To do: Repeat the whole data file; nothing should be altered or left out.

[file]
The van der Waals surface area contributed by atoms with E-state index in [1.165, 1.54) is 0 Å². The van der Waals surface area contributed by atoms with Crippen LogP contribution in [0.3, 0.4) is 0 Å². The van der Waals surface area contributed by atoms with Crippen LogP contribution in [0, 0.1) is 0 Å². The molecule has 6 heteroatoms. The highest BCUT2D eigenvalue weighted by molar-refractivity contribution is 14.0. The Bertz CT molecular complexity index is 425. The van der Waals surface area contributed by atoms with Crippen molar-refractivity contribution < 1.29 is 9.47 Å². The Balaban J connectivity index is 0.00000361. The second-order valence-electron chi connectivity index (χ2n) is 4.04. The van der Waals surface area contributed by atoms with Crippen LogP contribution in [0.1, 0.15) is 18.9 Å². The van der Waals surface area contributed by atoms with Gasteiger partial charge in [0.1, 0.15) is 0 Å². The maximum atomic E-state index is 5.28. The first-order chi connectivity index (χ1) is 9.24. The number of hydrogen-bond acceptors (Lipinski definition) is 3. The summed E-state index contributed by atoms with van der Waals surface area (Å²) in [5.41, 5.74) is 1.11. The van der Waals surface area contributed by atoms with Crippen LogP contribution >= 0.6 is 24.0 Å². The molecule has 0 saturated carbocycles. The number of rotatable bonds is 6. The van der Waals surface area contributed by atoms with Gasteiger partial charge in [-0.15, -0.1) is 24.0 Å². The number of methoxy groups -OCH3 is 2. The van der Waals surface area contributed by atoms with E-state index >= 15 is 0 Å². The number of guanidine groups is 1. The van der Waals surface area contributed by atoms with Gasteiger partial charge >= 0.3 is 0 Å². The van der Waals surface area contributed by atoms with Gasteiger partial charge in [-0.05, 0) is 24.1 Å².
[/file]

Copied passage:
The van der Waals surface area contributed by atoms with E-state index in [1.165, 1.54) is 0 Å². The van der Waals surface area contributed by atoms with Crippen LogP contribution in [0.3, 0.4) is 0 Å². The van der Waals surface area contributed by atoms with Crippen LogP contribution in [0, 0.1) is 0 Å². The molecule has 6 heteroatoms. The highest BCUT2D eigenvalue weighted by molar-refractivity contribution is 14.0. The Bertz CT molecular complexity index is 425. The van der Waals surface area contributed by atoms with Crippen molar-refractivity contribution < 1.29 is 9.47 Å². The Balaban J connectivity index is 0.00000361. The second-order valence-electron chi connectivity index (χ2n) is 4.04. The van der Waals surface area contributed by atoms with Crippen LogP contribution in [0.1, 0.15) is 18.9 Å². The van der Waals surface area contributed by atoms with Gasteiger partial charge in [0.1, 0.15) is 0 Å². The maximum atomic E-state index is 5.28. The first-order chi connectivity index (χ1) is 9.24. The number of hydrogen-bond acceptors (Lipinski definition) is 3. The summed E-state index contributed by atoms with van der Waals surface area (Å²) in [5.41, 5.74) is 1.11. The van der Waals surface area contributed by atoms with Crippen LogP contribution >= 0.6 is 24.0 Å². The molecule has 0 saturated carbocycles. The number of rotatable bonds is 6. The van der Waals surface area contributed by atoms with Gasteiger partial charge in [-0.15, -0.1) is 24.0 Å². The number of methoxy groups -OCH3 is 2. The van der Waals surface area contributed by atoms with E-state index >= 15 is 0 Å². The number of guanidine groups is 1. The van der Waals surface area contributed by atoms with Gasteiger partial charge >= 0.3 is 0 Å². The van der Waals surface area contributed by atoms with Gasteiger partial charge in [-0.05, 0) is 24.1 Å².